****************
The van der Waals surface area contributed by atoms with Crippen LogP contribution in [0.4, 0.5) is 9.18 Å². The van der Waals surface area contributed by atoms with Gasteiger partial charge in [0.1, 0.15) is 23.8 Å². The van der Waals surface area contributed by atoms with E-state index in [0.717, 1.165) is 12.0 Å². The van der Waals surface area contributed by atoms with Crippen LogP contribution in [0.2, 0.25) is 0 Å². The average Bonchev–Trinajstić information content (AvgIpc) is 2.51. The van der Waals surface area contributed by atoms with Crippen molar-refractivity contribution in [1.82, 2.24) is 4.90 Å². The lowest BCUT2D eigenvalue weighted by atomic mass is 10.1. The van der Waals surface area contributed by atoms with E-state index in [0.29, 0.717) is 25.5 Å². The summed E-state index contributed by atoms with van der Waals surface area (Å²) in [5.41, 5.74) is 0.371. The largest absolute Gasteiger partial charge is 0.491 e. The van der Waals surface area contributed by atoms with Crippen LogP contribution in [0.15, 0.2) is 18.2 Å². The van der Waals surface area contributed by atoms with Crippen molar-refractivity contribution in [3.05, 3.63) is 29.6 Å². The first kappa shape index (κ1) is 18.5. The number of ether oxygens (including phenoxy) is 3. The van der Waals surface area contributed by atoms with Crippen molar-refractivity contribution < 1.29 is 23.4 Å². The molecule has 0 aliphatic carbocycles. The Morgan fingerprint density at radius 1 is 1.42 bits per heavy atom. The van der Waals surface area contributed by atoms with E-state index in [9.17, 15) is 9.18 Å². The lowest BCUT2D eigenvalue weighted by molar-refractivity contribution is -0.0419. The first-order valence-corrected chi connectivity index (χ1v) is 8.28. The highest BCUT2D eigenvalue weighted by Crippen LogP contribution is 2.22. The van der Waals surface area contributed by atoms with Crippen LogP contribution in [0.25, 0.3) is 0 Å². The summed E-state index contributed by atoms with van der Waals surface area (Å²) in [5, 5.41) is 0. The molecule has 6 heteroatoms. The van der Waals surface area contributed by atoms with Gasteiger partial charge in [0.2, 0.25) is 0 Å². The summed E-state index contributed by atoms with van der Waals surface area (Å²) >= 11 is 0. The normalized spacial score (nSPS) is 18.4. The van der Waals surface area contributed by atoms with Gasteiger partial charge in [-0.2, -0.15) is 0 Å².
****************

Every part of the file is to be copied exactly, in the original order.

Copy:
The van der Waals surface area contributed by atoms with Crippen LogP contribution in [0.4, 0.5) is 9.18 Å². The van der Waals surface area contributed by atoms with Gasteiger partial charge in [0.1, 0.15) is 23.8 Å². The van der Waals surface area contributed by atoms with E-state index in [0.717, 1.165) is 12.0 Å². The van der Waals surface area contributed by atoms with Crippen LogP contribution in [0.2, 0.25) is 0 Å². The average Bonchev–Trinajstić information content (AvgIpc) is 2.51. The van der Waals surface area contributed by atoms with Crippen molar-refractivity contribution in [1.82, 2.24) is 4.90 Å². The lowest BCUT2D eigenvalue weighted by atomic mass is 10.1. The van der Waals surface area contributed by atoms with E-state index in [0.29, 0.717) is 25.5 Å². The summed E-state index contributed by atoms with van der Waals surface area (Å²) in [5.41, 5.74) is 0.371. The largest absolute Gasteiger partial charge is 0.491 e. The van der Waals surface area contributed by atoms with Crippen LogP contribution in [0.15, 0.2) is 18.2 Å². The van der Waals surface area contributed by atoms with Crippen molar-refractivity contribution in [3.05, 3.63) is 29.6 Å². The first kappa shape index (κ1) is 18.5. The number of ether oxygens (including phenoxy) is 3. The van der Waals surface area contributed by atoms with Crippen molar-refractivity contribution < 1.29 is 23.4 Å². The molecule has 0 aliphatic carbocycles. The Morgan fingerprint density at radius 1 is 1.42 bits per heavy atom. The van der Waals surface area contributed by atoms with E-state index in [9.17, 15) is 9.18 Å². The lowest BCUT2D eigenvalue weighted by molar-refractivity contribution is -0.0419. The first-order valence-corrected chi connectivity index (χ1v) is 8.28. The highest BCUT2D eigenvalue weighted by Crippen LogP contribution is 2.22. The van der Waals surface area contributed by atoms with Crippen LogP contribution in [0.25, 0.3) is 0 Å². The summed E-state index contributed by atoms with van der Waals surface area (Å²) in [5, 5.41) is 0. The molecule has 6 heteroatoms. The van der Waals surface area contributed by atoms with Gasteiger partial charge in [0.2, 0.25) is 0 Å². The summed E-state index contributed by atoms with van der Waals surface area (Å²) >= 11 is 0. The normalized spacial score (nSPS) is 18.4. The van der Waals surface area contributed by atoms with Gasteiger partial charge in [-0.2, -0.15) is 0 Å².